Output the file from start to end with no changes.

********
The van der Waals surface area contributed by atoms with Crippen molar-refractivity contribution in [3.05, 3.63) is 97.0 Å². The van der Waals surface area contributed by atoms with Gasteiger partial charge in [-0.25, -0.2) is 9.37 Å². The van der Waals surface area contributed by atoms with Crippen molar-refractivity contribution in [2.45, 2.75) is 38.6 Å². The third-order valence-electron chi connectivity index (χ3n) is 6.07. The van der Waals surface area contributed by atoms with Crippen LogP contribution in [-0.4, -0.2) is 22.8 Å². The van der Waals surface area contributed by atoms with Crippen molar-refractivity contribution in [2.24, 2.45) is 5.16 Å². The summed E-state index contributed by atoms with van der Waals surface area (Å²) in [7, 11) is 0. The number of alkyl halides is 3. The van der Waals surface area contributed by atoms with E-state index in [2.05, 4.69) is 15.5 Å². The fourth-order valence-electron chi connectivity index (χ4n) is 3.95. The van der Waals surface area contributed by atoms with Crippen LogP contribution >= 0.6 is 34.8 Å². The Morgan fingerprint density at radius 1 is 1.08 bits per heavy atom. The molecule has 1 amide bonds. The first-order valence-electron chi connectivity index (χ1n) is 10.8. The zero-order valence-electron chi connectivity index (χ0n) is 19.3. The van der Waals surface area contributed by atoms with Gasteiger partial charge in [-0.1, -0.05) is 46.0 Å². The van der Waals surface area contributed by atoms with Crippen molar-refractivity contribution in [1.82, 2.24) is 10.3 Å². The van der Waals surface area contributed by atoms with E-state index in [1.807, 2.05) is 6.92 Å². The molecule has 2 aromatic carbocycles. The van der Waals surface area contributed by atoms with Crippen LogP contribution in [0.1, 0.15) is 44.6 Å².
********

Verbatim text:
The van der Waals surface area contributed by atoms with Crippen molar-refractivity contribution in [3.05, 3.63) is 97.0 Å². The van der Waals surface area contributed by atoms with Gasteiger partial charge in [-0.25, -0.2) is 9.37 Å². The van der Waals surface area contributed by atoms with Crippen molar-refractivity contribution in [2.45, 2.75) is 38.6 Å². The third-order valence-electron chi connectivity index (χ3n) is 6.07. The van der Waals surface area contributed by atoms with Crippen LogP contribution in [-0.4, -0.2) is 22.8 Å². The van der Waals surface area contributed by atoms with Crippen molar-refractivity contribution in [2.24, 2.45) is 5.16 Å². The summed E-state index contributed by atoms with van der Waals surface area (Å²) in [7, 11) is 0. The number of alkyl halides is 3. The van der Waals surface area contributed by atoms with E-state index in [2.05, 4.69) is 15.5 Å². The fourth-order valence-electron chi connectivity index (χ4n) is 3.95. The van der Waals surface area contributed by atoms with Crippen LogP contribution >= 0.6 is 34.8 Å². The Morgan fingerprint density at radius 1 is 1.08 bits per heavy atom. The molecule has 1 amide bonds. The first-order valence-electron chi connectivity index (χ1n) is 10.8. The zero-order valence-electron chi connectivity index (χ0n) is 19.3. The van der Waals surface area contributed by atoms with Gasteiger partial charge in [-0.1, -0.05) is 46.0 Å². The van der Waals surface area contributed by atoms with Crippen molar-refractivity contribution in [1.82, 2.24) is 10.3 Å². The van der Waals surface area contributed by atoms with E-state index in [1.807, 2.05) is 6.92 Å². The molecule has 2 aromatic carbocycles. The van der Waals surface area contributed by atoms with Crippen LogP contribution in [0.1, 0.15) is 44.6 Å².